|In a word, it appears that the
biblical, historical, and archaeological data are best
served by theorizing that it was a Hyksos monarch before
whom Joseph stood as an interpreter of dreams (Gen.
41:14-37) and who later ceded a choice parcel of land
(Goshen) to Joseph's family (Gen. 47:6). According to such a
theory, the "new king" of Exodus 1:8 would have
been one of the native Egyptian monarchs of the New Kingdom
who, as part of his Hyksos purge, resolutely refused to
recognize the validity of the Goshen land grant. Discerning
in the Israelites a multitude who might very well join with
his Asiatic enemies in war, this new king moreover acted
quickly to enslave the Israelites.
The above-mentioned theory also
fits well with the historical profile attested in the book
of Genesis. The patriarchs moved in and through Palestine
for some 215 years (cf. Gen. 12:4; 21:5; 25:26; 47:9),
seemingly with the greatest of ease, mobility and freedom.
Yet, it is inconceivable that their movements should have
gone unnoticed (e.g., Gen. 14:14). That bespeaks a political
climate in Palestine that would have been free from any sort
of national or international domination, which is truly
characteristic of that period between 1850 and 1550 B.C. The
theory might also humanly explain how Joseph, a
non-Egyptian, was able to rise to a position of Grand Vizier
in a foreign land -- the court itself would not have been
Egyptian, but Hyksos. It also might explain why there is no
historical mention of Joseph.
This is obviously not the place
for a detailed discourse concerning the date of the Hebrew
Exodus. However, an interpretation of Exodus 12:40 does
impinge upon our discussion, and it must be addressed
at least briefly. Does the mention there of 430 years
designate the amount of time that the Israelites spent in
Egypt (so the Masoretic text) or in Canaan and Egypt (so the
Samaritan Pentateuch and the Septuagint, though the order is
inverted in the latter text)? Prior statement should make it
clear that we have given historical and textual preference
to the latter view (cf. Gen. 15:13; Gal. 3:17). And,
accordingly, we could advocate that the patriarchal sojourn
in Egypt took place between approximately 1660 and 1445 B.C.
and that the patriarchal sojourn in Canaan encompassed
approximately the dates 1875-1660 B.C. Thus, some 430 years
elapsed while the early Israelites lived in Canaan and
This would mean that Joseph was
promoted about 1670 B.C., in the middle of the Hyksos
occupation of Egypt. But it is impossible to identify the
individual before whom Joseph appeared, because the dating
and succession of Hyksos kings remains indemonstrable today.
In addition, the Bible provides virtually no clues for the
length of time the Israelites suffered under Egyptian
bondage, so it seems hazardous to speculate on the identity
of the pharaohs of Exodus 1:8, aside from identifying him as
a native Egyptian. The biblical narrative locates the
beginning of the Israelite trek at the city of Ra'amses (Ex.
12:37; cf.1:11), from which they journeyed first to Succoth
(13:20), then to Etham, to Pi Hahiroth (14;2, between Migdol
and the sea, opposite Baal-zephon), finally to the body of
water where the biblical parting of the waters took place
(cf. Num. 33:5-8).
-- Egyptian Granaries in the Middle Kingdom, not unlike the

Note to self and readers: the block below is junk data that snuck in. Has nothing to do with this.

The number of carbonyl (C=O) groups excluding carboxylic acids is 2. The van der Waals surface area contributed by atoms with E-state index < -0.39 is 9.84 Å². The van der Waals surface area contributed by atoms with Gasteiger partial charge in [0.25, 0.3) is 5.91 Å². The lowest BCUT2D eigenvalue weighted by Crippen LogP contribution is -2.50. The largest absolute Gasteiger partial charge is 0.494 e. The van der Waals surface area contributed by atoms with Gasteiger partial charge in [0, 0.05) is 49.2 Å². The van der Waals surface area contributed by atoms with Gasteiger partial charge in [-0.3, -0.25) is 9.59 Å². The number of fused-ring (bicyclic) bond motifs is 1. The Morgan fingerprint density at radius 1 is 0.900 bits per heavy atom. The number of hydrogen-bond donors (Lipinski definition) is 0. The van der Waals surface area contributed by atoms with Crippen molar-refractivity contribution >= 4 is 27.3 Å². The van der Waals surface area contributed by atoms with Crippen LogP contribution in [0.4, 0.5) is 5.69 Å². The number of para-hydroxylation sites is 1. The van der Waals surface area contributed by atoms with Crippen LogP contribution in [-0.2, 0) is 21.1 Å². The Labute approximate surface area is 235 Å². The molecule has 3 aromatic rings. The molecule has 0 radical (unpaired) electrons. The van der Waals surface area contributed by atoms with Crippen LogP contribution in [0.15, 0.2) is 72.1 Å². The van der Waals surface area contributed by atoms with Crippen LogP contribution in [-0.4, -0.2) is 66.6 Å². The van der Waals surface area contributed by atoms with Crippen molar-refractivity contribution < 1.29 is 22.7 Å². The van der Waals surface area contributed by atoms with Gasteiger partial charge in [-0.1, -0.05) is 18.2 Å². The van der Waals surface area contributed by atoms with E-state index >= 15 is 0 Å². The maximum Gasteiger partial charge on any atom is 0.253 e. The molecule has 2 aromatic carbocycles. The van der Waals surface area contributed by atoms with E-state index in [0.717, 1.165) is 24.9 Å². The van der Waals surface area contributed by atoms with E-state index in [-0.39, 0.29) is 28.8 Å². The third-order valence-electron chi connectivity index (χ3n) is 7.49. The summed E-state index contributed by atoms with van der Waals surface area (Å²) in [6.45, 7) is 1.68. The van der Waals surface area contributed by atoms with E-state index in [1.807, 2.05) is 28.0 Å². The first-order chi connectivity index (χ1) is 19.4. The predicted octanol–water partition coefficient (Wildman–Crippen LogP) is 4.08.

ones Joseph may have commissioned.
Of all those sites, it is the location of of Ra'amses and
Succoth that is established beyond reasonable doubt. Though
earlier sought in the eastern delta at the site of Zoan/Tanis
(San el-Hagar), Ra'amses must be placed at Qantir (Tell
ed-Dab'a), some 17 miles to the southwest (see map above).
Furthermore, it seems conclusive that that was also the site
of the Hyksos capital, known in the period as Avaris.
Excavators have discovered archaeological remains at Tell
ed-Dab'a indicating that it was a large habitational site in
the Hyksos era and into parts of the New Kingdom period. The
artifacts dug up at the site (pottery, utensils, burial
wares, etc.) do not conform to Egyptian typology, but rather
to what is found in contemporary layers in Palestine. In The
Ancient Near East: A History, the authors comment,
"Archaeologically, it is as if the site were actually
in Palestine." Just north of the tell a tile
factory was found where glazed blue tiles were manufactured
for use in the palatial estates of the pharaohs. And in the
environs of this installation were found certain ostraca
that actually bear the name of Ra'amses. This was the locale
in which the Israelites lived and from which the Israelites
began their journey.
The above information is from a
variety of sources, but mainly from a section of The
Moody Atlas of Bible Lands, Barry J. Beitzel, Ph.D)
David Freeman at
Joseph's Tomb in Shechem
the last verses of Genesis it is told how Joseph
adjured his relatives to take his bones back to Canaan
whenever God should restore them to their original
home, and in Joshua 24:32 it is told how his body was
indeed brought to Palestine and buried in Shechem. For
centuries there was a tomb at Shechem reverenced as
the Tomb of Joseph (see photo to left). A few years
ago the tomb was opened. It was found to contain a
body mummified according to the Egyptian custom, and
in the tomb, among other things, was a sword of the
kind worn by Egyptian officials."
Prophets, Idols and Diggers
book by John Elder
price of twenty shekels of silver paid for Joseph in Genesis
37:28 is the correct average price for a slave in about the
18th century B.C. Earlier than this, slaves were
cheaper (average ten to fifteen shekels), and later they
became steadily dearer. This is one more little detail true
to its period in cultural history."
Ancient Orient and Old Testament, by K.A. Kitchen